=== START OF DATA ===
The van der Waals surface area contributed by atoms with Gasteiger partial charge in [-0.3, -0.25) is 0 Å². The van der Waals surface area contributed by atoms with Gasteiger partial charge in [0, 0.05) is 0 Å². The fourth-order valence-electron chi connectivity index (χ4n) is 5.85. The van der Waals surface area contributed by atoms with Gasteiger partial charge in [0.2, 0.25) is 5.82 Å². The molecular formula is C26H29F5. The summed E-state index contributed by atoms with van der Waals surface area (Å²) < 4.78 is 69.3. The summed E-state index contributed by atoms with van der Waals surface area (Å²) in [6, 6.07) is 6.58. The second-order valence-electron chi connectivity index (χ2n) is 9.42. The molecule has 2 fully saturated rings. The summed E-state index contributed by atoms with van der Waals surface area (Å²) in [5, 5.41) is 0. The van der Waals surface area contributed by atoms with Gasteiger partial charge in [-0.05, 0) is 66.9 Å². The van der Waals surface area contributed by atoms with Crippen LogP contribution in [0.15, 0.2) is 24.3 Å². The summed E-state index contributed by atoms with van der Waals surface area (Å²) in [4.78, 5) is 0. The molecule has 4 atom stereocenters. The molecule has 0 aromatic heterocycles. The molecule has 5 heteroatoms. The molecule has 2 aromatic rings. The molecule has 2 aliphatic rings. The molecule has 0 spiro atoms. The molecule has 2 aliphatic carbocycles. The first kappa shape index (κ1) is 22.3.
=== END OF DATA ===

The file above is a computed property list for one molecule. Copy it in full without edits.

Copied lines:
The van der Waals surface area contributed by atoms with Gasteiger partial charge in [-0.3, -0.25) is 0 Å². The van der Waals surface area contributed by atoms with Gasteiger partial charge in [0, 0.05) is 0 Å². The fourth-order valence-electron chi connectivity index (χ4n) is 5.85. The van der Waals surface area contributed by atoms with Gasteiger partial charge in [0.2, 0.25) is 5.82 Å². The molecular formula is C26H29F5. The summed E-state index contributed by atoms with van der Waals surface area (Å²) < 4.78 is 69.3. The summed E-state index contributed by atoms with van der Waals surface area (Å²) in [6, 6.07) is 6.58. The second-order valence-electron chi connectivity index (χ2n) is 9.42. The molecule has 2 fully saturated rings. The summed E-state index contributed by atoms with van der Waals surface area (Å²) in [5, 5.41) is 0. The van der Waals surface area contributed by atoms with Gasteiger partial charge in [-0.05, 0) is 66.9 Å². The van der Waals surface area contributed by atoms with Crippen LogP contribution in [0.15, 0.2) is 24.3 Å². The summed E-state index contributed by atoms with van der Waals surface area (Å²) in [4.78, 5) is 0. The molecule has 4 atom stereocenters. The molecule has 0 aromatic heterocycles. The molecule has 5 heteroatoms. The molecule has 2 aromatic rings. The molecule has 2 aliphatic rings. The molecule has 0 spiro atoms. The molecule has 2 aliphatic carbocycles. The first kappa shape index (κ1) is 22.3.